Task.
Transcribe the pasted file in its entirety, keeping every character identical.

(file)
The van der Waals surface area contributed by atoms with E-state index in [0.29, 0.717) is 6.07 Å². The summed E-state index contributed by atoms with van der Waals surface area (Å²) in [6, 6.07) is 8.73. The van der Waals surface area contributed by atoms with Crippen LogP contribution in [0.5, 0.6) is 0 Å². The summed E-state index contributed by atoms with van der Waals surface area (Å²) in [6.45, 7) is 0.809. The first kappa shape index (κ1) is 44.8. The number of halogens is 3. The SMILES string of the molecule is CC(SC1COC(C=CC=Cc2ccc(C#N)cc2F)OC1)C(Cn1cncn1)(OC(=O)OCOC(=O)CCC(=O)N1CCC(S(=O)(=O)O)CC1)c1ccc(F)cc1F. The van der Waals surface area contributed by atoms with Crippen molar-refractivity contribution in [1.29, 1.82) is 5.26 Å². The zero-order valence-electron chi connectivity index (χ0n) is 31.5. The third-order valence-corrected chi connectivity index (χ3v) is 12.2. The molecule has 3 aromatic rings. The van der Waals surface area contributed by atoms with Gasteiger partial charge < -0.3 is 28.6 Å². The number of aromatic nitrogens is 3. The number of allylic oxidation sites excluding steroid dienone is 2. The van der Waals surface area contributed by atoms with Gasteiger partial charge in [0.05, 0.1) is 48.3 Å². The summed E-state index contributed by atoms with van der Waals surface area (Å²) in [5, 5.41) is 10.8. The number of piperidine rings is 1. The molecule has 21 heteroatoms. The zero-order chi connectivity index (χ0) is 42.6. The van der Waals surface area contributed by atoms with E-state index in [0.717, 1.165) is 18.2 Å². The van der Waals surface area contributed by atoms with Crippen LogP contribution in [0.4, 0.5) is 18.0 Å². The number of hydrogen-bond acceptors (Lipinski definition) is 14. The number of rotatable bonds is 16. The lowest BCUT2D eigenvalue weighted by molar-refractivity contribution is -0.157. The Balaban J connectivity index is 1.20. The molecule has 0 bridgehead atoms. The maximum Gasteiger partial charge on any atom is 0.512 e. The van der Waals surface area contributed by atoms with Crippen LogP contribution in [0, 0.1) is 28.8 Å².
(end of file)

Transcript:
The van der Waals surface area contributed by atoms with E-state index in [0.29, 0.717) is 6.07 Å². The summed E-state index contributed by atoms with van der Waals surface area (Å²) in [6, 6.07) is 8.73. The van der Waals surface area contributed by atoms with Crippen LogP contribution in [0.5, 0.6) is 0 Å². The summed E-state index contributed by atoms with van der Waals surface area (Å²) in [6.45, 7) is 0.809. The first kappa shape index (κ1) is 44.8. The number of halogens is 3. The SMILES string of the molecule is CC(SC1COC(C=CC=Cc2ccc(C#N)cc2F)OC1)C(Cn1cncn1)(OC(=O)OCOC(=O)CCC(=O)N1CCC(S(=O)(=O)O)CC1)c1ccc(F)cc1F. The van der Waals surface area contributed by atoms with Crippen molar-refractivity contribution in [1.29, 1.82) is 5.26 Å². The zero-order valence-electron chi connectivity index (χ0n) is 31.5. The third-order valence-corrected chi connectivity index (χ3v) is 12.2. The molecule has 3 aromatic rings. The van der Waals surface area contributed by atoms with Gasteiger partial charge < -0.3 is 28.6 Å². The number of aromatic nitrogens is 3. The number of allylic oxidation sites excluding steroid dienone is 2. The van der Waals surface area contributed by atoms with Gasteiger partial charge in [0.05, 0.1) is 48.3 Å². The summed E-state index contributed by atoms with van der Waals surface area (Å²) in [5, 5.41) is 10.8. The number of piperidine rings is 1. The molecule has 21 heteroatoms. The zero-order chi connectivity index (χ0) is 42.6. The van der Waals surface area contributed by atoms with E-state index in [0.717, 1.165) is 18.2 Å². The van der Waals surface area contributed by atoms with Crippen LogP contribution in [0.4, 0.5) is 18.0 Å². The number of hydrogen-bond acceptors (Lipinski definition) is 14. The number of rotatable bonds is 16. The lowest BCUT2D eigenvalue weighted by molar-refractivity contribution is -0.157. The Balaban J connectivity index is 1.20. The molecule has 0 bridgehead atoms. The maximum Gasteiger partial charge on any atom is 0.512 e. The van der Waals surface area contributed by atoms with Crippen LogP contribution in [0, 0.1) is 28.8 Å².